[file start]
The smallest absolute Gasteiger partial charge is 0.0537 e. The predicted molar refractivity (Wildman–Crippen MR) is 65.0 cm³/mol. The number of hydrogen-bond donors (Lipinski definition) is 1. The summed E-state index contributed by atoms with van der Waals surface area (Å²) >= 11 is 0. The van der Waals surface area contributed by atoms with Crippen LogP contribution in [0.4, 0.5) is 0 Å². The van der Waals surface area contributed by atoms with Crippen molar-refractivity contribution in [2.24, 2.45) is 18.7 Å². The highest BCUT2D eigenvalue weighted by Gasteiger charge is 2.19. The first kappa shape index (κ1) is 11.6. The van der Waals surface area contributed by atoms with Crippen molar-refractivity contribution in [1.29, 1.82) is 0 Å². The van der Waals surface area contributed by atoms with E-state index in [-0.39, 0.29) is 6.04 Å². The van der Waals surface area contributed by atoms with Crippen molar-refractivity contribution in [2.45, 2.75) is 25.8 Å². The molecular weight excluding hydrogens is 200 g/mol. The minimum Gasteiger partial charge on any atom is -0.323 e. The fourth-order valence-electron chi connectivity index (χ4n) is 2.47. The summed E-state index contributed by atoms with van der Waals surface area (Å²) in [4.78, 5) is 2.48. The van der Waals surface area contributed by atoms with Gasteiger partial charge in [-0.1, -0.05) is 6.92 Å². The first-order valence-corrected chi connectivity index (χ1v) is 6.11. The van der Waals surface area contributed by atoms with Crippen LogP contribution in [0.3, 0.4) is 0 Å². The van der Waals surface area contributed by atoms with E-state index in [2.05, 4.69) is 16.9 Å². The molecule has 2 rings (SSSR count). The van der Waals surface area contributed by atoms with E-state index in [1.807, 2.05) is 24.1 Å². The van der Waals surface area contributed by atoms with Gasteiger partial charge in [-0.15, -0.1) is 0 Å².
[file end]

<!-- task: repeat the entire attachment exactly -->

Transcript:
The smallest absolute Gasteiger partial charge is 0.0537 e. The predicted molar refractivity (Wildman–Crippen MR) is 65.0 cm³/mol. The number of hydrogen-bond donors (Lipinski definition) is 1. The summed E-state index contributed by atoms with van der Waals surface area (Å²) >= 11 is 0. The van der Waals surface area contributed by atoms with Crippen LogP contribution in [0.4, 0.5) is 0 Å². The van der Waals surface area contributed by atoms with Crippen molar-refractivity contribution in [2.24, 2.45) is 18.7 Å². The highest BCUT2D eigenvalue weighted by Gasteiger charge is 2.19. The first kappa shape index (κ1) is 11.6. The van der Waals surface area contributed by atoms with Crippen molar-refractivity contribution in [1.29, 1.82) is 0 Å². The van der Waals surface area contributed by atoms with E-state index in [-0.39, 0.29) is 6.04 Å². The van der Waals surface area contributed by atoms with Crippen molar-refractivity contribution in [2.45, 2.75) is 25.8 Å². The molecular weight excluding hydrogens is 200 g/mol. The minimum Gasteiger partial charge on any atom is -0.323 e. The fourth-order valence-electron chi connectivity index (χ4n) is 2.47. The summed E-state index contributed by atoms with van der Waals surface area (Å²) in [4.78, 5) is 2.48. The van der Waals surface area contributed by atoms with Gasteiger partial charge in [-0.1, -0.05) is 6.92 Å². The first-order valence-corrected chi connectivity index (χ1v) is 6.11. The van der Waals surface area contributed by atoms with Crippen LogP contribution in [0.3, 0.4) is 0 Å². The van der Waals surface area contributed by atoms with E-state index in [2.05, 4.69) is 16.9 Å². The molecule has 2 rings (SSSR count). The van der Waals surface area contributed by atoms with E-state index in [1.807, 2.05) is 24.1 Å². The van der Waals surface area contributed by atoms with Gasteiger partial charge in [-0.15, -0.1) is 0 Å².